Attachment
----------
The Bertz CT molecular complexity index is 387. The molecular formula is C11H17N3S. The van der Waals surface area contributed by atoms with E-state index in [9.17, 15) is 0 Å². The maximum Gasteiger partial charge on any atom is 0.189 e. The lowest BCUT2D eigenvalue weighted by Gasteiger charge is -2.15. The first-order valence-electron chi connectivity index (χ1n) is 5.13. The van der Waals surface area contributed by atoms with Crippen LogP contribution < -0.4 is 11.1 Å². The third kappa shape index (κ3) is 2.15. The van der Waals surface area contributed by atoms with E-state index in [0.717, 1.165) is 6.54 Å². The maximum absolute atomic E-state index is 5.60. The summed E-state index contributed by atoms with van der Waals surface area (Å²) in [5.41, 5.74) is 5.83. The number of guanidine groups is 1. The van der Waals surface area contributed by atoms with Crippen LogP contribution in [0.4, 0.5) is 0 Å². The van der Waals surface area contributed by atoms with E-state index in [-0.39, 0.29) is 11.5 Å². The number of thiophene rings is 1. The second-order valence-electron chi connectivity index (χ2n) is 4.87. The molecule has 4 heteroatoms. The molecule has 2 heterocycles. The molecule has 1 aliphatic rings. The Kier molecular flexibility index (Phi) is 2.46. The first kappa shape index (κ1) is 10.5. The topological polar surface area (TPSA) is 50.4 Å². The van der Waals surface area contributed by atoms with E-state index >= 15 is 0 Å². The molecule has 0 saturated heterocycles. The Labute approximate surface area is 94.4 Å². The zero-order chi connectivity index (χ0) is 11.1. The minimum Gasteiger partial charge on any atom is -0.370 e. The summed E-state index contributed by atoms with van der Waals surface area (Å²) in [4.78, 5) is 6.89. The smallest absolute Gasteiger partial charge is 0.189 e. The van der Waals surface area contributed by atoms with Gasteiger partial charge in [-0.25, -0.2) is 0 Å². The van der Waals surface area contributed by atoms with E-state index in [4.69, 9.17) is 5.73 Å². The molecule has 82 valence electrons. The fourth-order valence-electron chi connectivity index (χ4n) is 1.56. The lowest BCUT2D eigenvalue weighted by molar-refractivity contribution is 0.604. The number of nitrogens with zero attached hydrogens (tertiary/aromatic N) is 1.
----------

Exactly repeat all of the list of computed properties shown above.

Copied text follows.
The Bertz CT molecular complexity index is 387. The molecular formula is C11H17N3S. The van der Waals surface area contributed by atoms with E-state index in [9.17, 15) is 0 Å². The maximum Gasteiger partial charge on any atom is 0.189 e. The lowest BCUT2D eigenvalue weighted by Gasteiger charge is -2.15. The first-order valence-electron chi connectivity index (χ1n) is 5.13. The van der Waals surface area contributed by atoms with Crippen LogP contribution < -0.4 is 11.1 Å². The third kappa shape index (κ3) is 2.15. The van der Waals surface area contributed by atoms with E-state index in [0.717, 1.165) is 6.54 Å². The maximum absolute atomic E-state index is 5.60. The summed E-state index contributed by atoms with van der Waals surface area (Å²) in [5.41, 5.74) is 5.83. The number of guanidine groups is 1. The van der Waals surface area contributed by atoms with Crippen LogP contribution in [0.4, 0.5) is 0 Å². The van der Waals surface area contributed by atoms with E-state index in [-0.39, 0.29) is 11.5 Å². The number of thiophene rings is 1. The second-order valence-electron chi connectivity index (χ2n) is 4.87. The molecule has 4 heteroatoms. The molecule has 2 heterocycles. The molecule has 1 aliphatic rings. The Kier molecular flexibility index (Phi) is 2.46. The first kappa shape index (κ1) is 10.5. The topological polar surface area (TPSA) is 50.4 Å². The van der Waals surface area contributed by atoms with E-state index >= 15 is 0 Å². The molecule has 0 saturated heterocycles. The Labute approximate surface area is 94.4 Å². The zero-order chi connectivity index (χ0) is 11.1. The minimum Gasteiger partial charge on any atom is -0.370 e. The summed E-state index contributed by atoms with van der Waals surface area (Å²) in [4.78, 5) is 6.89. The smallest absolute Gasteiger partial charge is 0.189 e. The van der Waals surface area contributed by atoms with Gasteiger partial charge in [-0.25, -0.2) is 0 Å². The van der Waals surface area contributed by atoms with E-state index in [4.69, 9.17) is 5.73 Å². The molecule has 82 valence electrons. The fourth-order valence-electron chi connectivity index (χ4n) is 1.56. The lowest BCUT2D eigenvalue weighted by molar-refractivity contribution is 0.604. The number of nitrogens with zero attached hydrogens (tertiary/aromatic N) is 1.